Late last winter, Plot Against Hunger members had been eyeing what appeared to be a formerly planted area of the lawn of the American Legion Post on Washington Boulevard. It was up against the wall of Casual Adventure, an outdoor outfitter, and included a planter in front of two parking places. I visited the Post one afternoon to ask whether Plot could have the area to garden. We followed up with a letter proposing larger and smaller projects than I had discussed that day and touting our reliability by referring them to Central Library’s garden. The result was we got permission to go ahead last month.
Puwen Lee lined up parishioners from Ascension church on Pershing–who had been regular volunteers at AFAC–to clear and plant the plot. On Sunday, an energetic group of them did an enormous amount of work in a very short time. Because it is late to be planting most things, Plot decided to plant squash. Since many people actually delay planting squash until late June because of a bore worm, this seemed the best thing to do. Squash are prolific, and the soil preparation for them will pave the way for cole crops in the fall.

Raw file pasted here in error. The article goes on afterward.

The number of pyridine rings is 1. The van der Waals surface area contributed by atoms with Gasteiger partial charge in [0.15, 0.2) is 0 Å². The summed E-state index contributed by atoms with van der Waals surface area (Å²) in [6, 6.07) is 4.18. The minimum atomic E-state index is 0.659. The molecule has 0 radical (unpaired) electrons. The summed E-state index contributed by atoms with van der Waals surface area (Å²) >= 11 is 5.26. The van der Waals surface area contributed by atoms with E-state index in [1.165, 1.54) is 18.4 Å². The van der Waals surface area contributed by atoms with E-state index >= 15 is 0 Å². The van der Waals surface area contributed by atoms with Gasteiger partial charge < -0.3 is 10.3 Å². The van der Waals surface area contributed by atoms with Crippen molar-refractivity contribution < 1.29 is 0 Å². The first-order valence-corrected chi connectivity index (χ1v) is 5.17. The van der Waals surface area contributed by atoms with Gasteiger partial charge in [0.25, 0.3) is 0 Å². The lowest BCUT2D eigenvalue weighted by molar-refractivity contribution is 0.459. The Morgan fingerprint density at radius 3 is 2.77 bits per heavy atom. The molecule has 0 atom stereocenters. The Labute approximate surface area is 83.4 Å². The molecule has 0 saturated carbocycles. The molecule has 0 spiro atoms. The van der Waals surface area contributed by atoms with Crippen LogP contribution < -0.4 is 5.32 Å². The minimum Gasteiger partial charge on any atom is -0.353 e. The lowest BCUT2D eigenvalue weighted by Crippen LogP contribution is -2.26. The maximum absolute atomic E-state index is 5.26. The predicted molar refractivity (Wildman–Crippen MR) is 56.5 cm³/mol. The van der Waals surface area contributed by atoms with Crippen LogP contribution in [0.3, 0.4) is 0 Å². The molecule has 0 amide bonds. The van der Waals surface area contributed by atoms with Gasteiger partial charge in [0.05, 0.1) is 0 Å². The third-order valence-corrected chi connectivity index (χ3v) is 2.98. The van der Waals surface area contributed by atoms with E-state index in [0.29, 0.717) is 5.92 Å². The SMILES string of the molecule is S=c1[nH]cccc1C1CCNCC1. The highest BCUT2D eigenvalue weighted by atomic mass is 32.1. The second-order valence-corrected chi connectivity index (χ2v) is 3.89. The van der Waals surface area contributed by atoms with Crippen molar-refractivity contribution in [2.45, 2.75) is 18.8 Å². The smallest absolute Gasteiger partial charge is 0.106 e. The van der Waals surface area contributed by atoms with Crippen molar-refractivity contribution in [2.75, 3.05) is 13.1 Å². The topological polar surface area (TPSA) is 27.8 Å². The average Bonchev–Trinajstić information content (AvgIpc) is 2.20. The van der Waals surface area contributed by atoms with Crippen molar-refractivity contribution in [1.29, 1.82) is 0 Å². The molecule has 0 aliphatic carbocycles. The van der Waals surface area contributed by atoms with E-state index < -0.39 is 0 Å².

The work party cleared the plot of weeds and created hills for the squash. Then they laid newspaper down as a weed deterrent, covering it with mulch. We’ll add more mulch later to cover the whole plot area. The squash seeds were planted and snug in their hills for Monday’s day long rain—an auspicious beginning.
It turns out the planter, which we want to use for flowers or some other attractive plants, needs to be rebuilt. The group weeded it, then covered it with a tarp so the soil won’t wash away.
We are very excited about this new addition to our Plot Against Hunger gardens as well as the possibility of more fresh vegetables for AFAC. Like Ascension, many churches or organizations have the will to work a garden, but not the actual land. We appreciate the generosity of American Legion Post 139—and hope that they like the look of the garden as the plants come up and the flowers bloom.